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Reporting Back In The Day….

Reporting is something that is done everyday for many different things all over the world. This day in age there are so many different reporters and there are so many different ways to report. There is the internet, TV, newspapers, magazines, and many other different ways out there for people to get their news. Today’s ways of reporting is a lot different from back in the 1830s. The 1830s was an important time for reporting and it produced stuff that will never be forgotten and the affected how reporting is produced today.

When most people think about the 1830s and news reporting, the famous penny press papers come to mind. In 1833, the Penny Press became a phenomenon in New York City where Benjamin Day, the publisher of the New York Sun, used new technologies, increased ad revenues and clever editorial choices to create the first newspaper specifically designed for the common man and woman. The penny press papers grew as another option to the regular standard papers that were out and they were cheaper, being only a penny. The penny press papers really made the lower classes able to afford this and understand what news was going on instead of just the upper class people being able to get the daily insight from all over the nation. Not only did it attract a new audience, it generated different ideas. The penny press wanted to pay more attention to local stories and concentrate more on things going on in that town rather than just national news. The people who bought these papers were more interested in crimes and police stories than other softer type of story.  While other papers had to relay on subscriptions for money, the penny press would have advertisements and that’s where they would get most of their revenue from. This is what really started that whole era that we are use  to today with ads. Mr. Benjamin H. Day said this on top of his paper. “The object of this paper is to lay before the public, at a price within the means of every one, all the news of the day, and at the same time offer an advantageous medium for advertisements.” (http://iml.jou.ufl.edu/projects/spring04/vance/pennypress.html) The penny press would eventually go on to cover its first war. They soon found their perfect subject in the U.S.-Mexican War, and the war became the first to be covered widely in newspapers. Many editorial writers of the Penny Press, including Brooklyn Eagle and editor Walt Whitman, used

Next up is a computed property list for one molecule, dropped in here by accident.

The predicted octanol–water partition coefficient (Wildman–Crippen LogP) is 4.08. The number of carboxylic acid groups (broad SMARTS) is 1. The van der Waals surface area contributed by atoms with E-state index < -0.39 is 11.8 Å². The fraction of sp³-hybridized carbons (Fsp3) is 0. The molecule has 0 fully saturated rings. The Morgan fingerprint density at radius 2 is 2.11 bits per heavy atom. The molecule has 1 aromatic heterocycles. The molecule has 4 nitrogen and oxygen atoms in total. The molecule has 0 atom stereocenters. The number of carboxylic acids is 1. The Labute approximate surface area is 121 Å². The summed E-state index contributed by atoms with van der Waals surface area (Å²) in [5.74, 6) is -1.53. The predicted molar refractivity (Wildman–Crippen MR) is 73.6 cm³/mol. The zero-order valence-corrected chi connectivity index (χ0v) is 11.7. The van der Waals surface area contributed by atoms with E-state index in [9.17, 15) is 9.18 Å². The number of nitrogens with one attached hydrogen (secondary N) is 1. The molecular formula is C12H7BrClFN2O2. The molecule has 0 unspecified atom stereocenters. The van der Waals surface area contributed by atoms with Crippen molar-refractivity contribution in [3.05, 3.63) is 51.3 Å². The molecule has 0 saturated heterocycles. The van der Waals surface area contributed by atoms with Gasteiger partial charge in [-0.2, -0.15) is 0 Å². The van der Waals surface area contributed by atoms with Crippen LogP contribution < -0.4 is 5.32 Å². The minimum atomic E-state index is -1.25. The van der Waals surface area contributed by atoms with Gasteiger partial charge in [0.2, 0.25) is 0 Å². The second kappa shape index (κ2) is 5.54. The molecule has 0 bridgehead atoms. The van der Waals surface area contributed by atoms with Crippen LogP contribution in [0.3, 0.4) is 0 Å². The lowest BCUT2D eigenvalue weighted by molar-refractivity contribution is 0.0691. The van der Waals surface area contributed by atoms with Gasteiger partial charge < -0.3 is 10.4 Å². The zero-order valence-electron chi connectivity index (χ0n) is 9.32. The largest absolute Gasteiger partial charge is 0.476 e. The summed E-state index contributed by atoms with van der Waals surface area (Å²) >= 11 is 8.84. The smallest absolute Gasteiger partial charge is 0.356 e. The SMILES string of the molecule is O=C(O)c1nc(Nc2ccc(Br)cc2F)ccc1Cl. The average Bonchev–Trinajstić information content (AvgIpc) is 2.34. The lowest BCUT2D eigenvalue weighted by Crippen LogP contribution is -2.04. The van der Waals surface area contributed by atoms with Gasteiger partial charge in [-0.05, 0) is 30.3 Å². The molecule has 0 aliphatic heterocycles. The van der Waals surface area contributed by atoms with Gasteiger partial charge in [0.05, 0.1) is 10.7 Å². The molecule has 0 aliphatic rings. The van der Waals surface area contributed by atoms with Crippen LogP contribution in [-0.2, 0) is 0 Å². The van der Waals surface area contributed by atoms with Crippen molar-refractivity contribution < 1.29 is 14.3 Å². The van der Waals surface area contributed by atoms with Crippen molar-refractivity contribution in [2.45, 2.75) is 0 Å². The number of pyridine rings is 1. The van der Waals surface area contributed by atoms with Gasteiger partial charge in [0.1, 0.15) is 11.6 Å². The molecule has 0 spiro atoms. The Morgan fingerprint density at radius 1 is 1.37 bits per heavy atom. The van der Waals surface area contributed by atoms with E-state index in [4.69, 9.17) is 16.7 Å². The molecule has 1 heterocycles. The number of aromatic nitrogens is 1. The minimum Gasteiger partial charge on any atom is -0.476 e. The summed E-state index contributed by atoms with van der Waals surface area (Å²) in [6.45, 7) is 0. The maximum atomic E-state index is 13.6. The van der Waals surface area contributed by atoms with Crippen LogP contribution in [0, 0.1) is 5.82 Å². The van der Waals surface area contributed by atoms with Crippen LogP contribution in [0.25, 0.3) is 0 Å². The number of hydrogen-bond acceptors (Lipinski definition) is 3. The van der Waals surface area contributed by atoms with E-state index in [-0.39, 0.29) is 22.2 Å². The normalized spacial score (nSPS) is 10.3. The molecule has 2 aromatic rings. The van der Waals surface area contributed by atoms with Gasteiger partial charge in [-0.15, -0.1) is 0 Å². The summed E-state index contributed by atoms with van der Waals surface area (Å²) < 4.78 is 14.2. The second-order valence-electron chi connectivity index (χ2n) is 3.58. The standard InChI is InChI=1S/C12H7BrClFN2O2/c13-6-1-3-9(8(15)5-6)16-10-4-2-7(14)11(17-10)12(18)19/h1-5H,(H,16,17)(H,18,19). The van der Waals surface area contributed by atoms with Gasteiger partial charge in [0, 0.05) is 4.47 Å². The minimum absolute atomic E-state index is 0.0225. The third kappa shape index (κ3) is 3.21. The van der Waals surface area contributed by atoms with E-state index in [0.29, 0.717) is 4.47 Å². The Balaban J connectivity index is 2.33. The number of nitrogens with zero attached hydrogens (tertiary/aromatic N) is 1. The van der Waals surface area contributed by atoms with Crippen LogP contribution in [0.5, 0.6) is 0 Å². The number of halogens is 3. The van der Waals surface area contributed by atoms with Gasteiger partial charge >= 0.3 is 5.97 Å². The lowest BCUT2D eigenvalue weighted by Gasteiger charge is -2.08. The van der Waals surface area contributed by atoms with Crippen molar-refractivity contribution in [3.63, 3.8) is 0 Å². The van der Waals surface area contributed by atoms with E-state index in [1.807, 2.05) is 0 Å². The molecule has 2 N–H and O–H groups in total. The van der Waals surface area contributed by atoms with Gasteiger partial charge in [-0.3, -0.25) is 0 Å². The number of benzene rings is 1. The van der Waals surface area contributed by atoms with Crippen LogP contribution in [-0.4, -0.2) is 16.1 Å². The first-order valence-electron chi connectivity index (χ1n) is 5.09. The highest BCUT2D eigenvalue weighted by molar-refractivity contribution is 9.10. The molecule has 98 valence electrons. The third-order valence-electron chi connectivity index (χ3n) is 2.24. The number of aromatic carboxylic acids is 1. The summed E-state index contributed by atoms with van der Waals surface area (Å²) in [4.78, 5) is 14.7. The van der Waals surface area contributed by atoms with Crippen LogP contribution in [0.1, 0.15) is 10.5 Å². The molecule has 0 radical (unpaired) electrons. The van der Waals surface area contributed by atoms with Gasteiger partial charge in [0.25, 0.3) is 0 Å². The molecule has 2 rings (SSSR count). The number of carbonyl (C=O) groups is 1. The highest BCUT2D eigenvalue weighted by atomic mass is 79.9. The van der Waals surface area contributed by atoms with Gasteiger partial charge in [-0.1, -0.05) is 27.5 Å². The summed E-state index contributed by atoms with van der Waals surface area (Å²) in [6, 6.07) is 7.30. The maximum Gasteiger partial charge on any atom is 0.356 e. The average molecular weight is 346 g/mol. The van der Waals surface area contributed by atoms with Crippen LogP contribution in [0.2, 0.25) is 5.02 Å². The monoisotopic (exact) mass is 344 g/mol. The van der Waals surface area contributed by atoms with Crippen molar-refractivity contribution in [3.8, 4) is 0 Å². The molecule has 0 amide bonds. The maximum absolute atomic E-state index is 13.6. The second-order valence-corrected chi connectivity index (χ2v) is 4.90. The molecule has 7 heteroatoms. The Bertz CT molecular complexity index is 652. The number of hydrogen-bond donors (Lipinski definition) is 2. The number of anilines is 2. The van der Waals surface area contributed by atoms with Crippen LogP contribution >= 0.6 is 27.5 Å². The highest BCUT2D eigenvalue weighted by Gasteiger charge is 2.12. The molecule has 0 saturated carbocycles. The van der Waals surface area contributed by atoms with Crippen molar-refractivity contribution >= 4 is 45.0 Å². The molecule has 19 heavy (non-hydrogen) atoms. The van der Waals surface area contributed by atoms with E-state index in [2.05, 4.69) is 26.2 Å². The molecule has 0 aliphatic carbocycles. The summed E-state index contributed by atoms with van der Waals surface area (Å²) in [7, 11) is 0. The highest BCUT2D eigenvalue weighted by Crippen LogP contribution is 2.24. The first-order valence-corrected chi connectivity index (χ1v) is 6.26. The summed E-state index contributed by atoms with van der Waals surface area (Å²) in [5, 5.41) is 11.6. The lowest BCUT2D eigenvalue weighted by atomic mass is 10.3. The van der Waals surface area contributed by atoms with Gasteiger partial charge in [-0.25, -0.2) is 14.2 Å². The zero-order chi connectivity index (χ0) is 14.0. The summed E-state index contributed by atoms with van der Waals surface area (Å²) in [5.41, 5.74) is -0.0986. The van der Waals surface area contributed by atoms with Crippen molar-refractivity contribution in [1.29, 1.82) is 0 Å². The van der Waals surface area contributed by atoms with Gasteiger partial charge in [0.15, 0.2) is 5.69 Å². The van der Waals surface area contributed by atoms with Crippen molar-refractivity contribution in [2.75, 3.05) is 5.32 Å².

their newspapers as soapboxes to drum up support for the war.

Edgar Allan Poe  is one of the most famous writers in the 1800s. American writer, poet, editor and literary critic, maybe considered the guy to really take the  American Romantic Movement to the next level. Best known for his tales of mystery and the macabre, Poe was one of the earliest American practitioners of the short story and is considered the inventor of the detective-fiction genre. Some would say that he was a weird man. His writings were very different from others and he ended up marrying his cousin. A very controversial figure, Poe has been the subject of much speculative analysis. Generally, his biographers conclude that his instability as a person was in part due to the pressure of being a journalist. He brought many different ideas to the table. I think the life he lived effected his writings and had an effect on how he was as a whole. His father randomly left and he went threw many different points in life where he would experience being poor. The man really had hard times in his life and threw his writings I think everyone could see deep down that he was in pain.

When thinking about Edgar Allan Poe and how his ideas really went with reporting, I think Poes ideas did affect reporting at that time period. In the 1800s, as I said above, people were sick of the same old stuff and wanted something different. People wanted to hear about crime or about the cops. They wanted drama and I believe  Poe may have helped bring that side more to reporting in the 1800s. “The Murders in the Rue Morgue,”
Published in April 1841, this story featured Auguste C. Dupin, the first-ever fictional detective. Poe’s “tale of rationation,” as he termed it, inaugurated one of the most popular and entertaining forms of fiction ever conceived. The story is about a double murder which takes place in the streets of Paris. The story surrounds the baffling double murder of Madame L’Espanaye and her daughter in the Rue Morgue. This story goes on to really try and solve this case and many people praise this story as being one of its first of its kind. Upon its release, “The Murders in the Rue Morgue” and its author were praised for the creation of a new profound novelty. The Pennsylvania Inquirer printed that “it proves Mr. Poe to be a man of genius… with an inventive power and skill, of which we know no parallel.” I really think the stories like these went on to help the reporting world to go out and find more stories like this and to publish these stories to the public because this is what they really wanted.

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